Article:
Thoughts on Writing
by Seanan McGuire
That's even less helpful than our normal short-form thoughts, so here's
our expanded thought for the day:
Deadlines are your friends. Learn how to work to them. If you
ever start publishing, you're going to be getting a lot of deadlines,
and you won't necessarily have any real say in the matter. It's best if
it's not a shock to the system.
Love 'em or hate 'em, the world is full of deadlines, and the world of
the writer is doubly full of deadlines. There are deadlines dictating
when you need to get the words onto the page, when you need to finish
processing editorial changes, when you need to correct any typos, and
when you turn in your manuscript. So how do you maintain your sanity in
the face of a seemingly endless list due dates? How do you meet your
deadlines, how do you handle it when you miss a deadline, and how do
you cope? Let's talk setting deadlines, meeting
deadlines, and living with deadlines. Ready? Good. Let's begin.
Defining the Deadline.
A deadline is a time limit. Full stop; no hidden catch; that's all. A
deadline is a time limit. If I tell you I'm leaving the house at six to
head for the book store, that's your deadline for catching me at home.
If I tell you dinner is going to be ready at eight, that's your
deadline for making it to dinner on time. An appointment to start
something is also a deadline to stop something. We each meet, miss, and
make a hundred deadlines a day. Some of us are more fixated on our
deadlines than others—if you want to make me crazy, make me
late for something—but the truth of the matter is that no one
is ever entirely free of them.
Most of us are schooled to think of deadlines in terms of, well,
school. The word summons up images of late-night cram sessions, essays
fleshed out with as many adjectives as can fit onto a sheet of
wide-ruled paper, bibliographies that are technically works of fiction,
and grades that are lower than we secretly believe they ought to be.
All because of the deadline! If not for the deadline, every paper would
be a work of art, every assignment would be flawless, and the
valedictorian speech would look more like a performance of Our
Except for the part where no, not really. Without the deadline, a lot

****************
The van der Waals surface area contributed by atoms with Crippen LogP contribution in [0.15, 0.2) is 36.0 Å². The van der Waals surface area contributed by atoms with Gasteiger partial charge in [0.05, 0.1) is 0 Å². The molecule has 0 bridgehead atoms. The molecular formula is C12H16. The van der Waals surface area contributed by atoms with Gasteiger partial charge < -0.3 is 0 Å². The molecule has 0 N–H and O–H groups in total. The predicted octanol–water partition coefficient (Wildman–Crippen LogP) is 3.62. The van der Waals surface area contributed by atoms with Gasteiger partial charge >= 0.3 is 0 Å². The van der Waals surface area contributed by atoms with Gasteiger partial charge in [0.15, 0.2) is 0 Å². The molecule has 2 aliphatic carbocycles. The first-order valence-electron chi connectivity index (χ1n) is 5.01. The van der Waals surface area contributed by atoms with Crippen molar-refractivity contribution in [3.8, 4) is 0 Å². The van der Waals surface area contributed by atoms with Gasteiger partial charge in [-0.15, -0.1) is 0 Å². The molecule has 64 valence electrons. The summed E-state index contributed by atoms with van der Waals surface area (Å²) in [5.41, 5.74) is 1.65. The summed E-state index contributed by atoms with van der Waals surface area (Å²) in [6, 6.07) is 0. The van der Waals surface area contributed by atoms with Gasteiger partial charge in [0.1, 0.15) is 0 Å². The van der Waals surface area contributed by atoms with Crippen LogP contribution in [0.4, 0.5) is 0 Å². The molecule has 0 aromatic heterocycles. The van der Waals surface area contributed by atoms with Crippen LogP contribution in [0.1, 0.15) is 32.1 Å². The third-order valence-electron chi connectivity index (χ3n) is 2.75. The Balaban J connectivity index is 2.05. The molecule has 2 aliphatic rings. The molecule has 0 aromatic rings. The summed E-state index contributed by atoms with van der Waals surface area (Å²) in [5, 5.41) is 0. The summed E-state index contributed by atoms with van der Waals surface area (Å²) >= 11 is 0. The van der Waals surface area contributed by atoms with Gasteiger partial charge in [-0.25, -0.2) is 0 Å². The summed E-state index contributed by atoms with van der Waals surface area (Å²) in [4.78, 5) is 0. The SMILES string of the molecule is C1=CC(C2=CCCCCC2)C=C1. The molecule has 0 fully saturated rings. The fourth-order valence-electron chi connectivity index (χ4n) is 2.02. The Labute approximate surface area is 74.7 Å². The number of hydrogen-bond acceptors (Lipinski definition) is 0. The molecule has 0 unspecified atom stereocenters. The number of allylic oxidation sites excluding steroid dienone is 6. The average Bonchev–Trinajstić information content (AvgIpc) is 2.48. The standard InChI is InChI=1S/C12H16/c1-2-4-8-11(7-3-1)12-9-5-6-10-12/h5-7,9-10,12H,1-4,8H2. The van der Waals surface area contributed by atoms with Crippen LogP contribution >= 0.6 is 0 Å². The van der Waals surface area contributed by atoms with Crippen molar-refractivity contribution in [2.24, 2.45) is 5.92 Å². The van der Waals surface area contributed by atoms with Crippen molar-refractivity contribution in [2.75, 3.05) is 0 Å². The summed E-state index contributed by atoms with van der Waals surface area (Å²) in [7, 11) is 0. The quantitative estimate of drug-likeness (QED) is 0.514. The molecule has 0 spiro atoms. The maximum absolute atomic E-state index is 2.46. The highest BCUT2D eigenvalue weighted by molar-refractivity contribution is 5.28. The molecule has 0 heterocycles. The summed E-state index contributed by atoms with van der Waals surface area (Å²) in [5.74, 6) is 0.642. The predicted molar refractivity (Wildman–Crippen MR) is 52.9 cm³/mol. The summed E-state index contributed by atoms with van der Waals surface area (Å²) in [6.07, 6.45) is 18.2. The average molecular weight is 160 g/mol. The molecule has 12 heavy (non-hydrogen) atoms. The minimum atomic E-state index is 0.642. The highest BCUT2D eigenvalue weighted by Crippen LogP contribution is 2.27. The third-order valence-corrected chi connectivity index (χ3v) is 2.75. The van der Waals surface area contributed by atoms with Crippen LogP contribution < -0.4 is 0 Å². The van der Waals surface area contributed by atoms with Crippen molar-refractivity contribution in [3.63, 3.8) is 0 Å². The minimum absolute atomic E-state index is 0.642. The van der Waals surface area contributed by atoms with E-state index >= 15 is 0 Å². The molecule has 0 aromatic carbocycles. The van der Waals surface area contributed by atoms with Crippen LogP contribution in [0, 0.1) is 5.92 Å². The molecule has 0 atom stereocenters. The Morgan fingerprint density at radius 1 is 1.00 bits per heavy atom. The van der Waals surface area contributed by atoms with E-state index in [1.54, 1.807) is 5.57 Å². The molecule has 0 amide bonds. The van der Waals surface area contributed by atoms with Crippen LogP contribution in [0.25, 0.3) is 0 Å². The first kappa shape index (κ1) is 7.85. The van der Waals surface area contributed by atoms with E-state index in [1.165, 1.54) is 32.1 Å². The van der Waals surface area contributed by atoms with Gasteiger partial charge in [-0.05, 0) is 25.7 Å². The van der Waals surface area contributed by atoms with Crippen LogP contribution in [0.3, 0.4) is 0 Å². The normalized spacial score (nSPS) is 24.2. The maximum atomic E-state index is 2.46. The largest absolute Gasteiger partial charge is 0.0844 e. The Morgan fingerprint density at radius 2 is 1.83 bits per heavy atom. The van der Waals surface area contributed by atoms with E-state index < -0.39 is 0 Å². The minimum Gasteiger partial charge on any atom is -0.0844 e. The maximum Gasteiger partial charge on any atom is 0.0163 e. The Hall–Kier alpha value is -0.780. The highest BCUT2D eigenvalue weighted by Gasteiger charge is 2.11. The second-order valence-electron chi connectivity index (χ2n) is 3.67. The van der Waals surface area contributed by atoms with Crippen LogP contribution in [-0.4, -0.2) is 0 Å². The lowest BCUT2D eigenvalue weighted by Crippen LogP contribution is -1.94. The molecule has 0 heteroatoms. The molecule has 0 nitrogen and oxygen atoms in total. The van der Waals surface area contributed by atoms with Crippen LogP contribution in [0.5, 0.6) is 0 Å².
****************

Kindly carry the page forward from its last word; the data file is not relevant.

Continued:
of us would still be sitting crammed into our little kindergarten
desks, considering how to best start coloring our very first worksheet.
A deadline is a time limit. Be glad.
Why Do I Need Deadlines?
There are a lot of reasons beyond the example given
above—which is, I will admit, a little bit
extreme—that a writer needs deadlines. Yes, that includes
you, if only because we're pretty much all mortal here, and that means
that we have one deadline we're not allowed to postpone forever. (If
you're immortal, you just have to assume this paragraph is one of those
"my process is not your process" things that doesn't apply to you.
Also, you have to call me and let me know how to swing the whole
"living forever" thing, because that would be keen.)
Are you a perfectionist? You may find that without a deadline, you
never stop tinkering. That word isn't flawless! That sentence doesn't
drip like honey from the tongue! That scene could be better! Without a
deadline, without an artificial limit imposed on
your art, you could keep working until perfection is achieved! Right?
Sadly, wrong. Very little in this world is truly perfect, and most
perfectionists without deadlines will find themselves going over the
same ground over and over again, never gaining ground, and more, never finishing.
I understand the impulse. I'm a perfectionist. If I didn't force myself
to work to deadlines, I'd still be working on the list of fifty
thoughts that started this whole mess. There is a time and a place for
perfectionism, and having a deadline will force you to figure out
exactly when and where they are.
Are you a slacker? You may find that without a deadline, you never
actually get started. There's always tomorrow! The new Jack Black movie
opens this weekend, and yeah, you said you were going to get some
writing done, but it's such a beautiful day! The English language isn't
going to go extinct in your lifetime! There's still time! Right? Right?
Still sadly wrong. While there is still time, and
while it's true that the English language probably won't fall out of
favor in your lifetime (unless you're one of those immortals I
mentioned earlier), your lifetime remains a finite thing. The number of
people who haunt the convention circuit talking about the books they're
"going" to write someday is sort of frightening. Yes, there are real
things that get in the way of sitting down and banging out a novel, but
you shouldn't let your own inertia be one of them.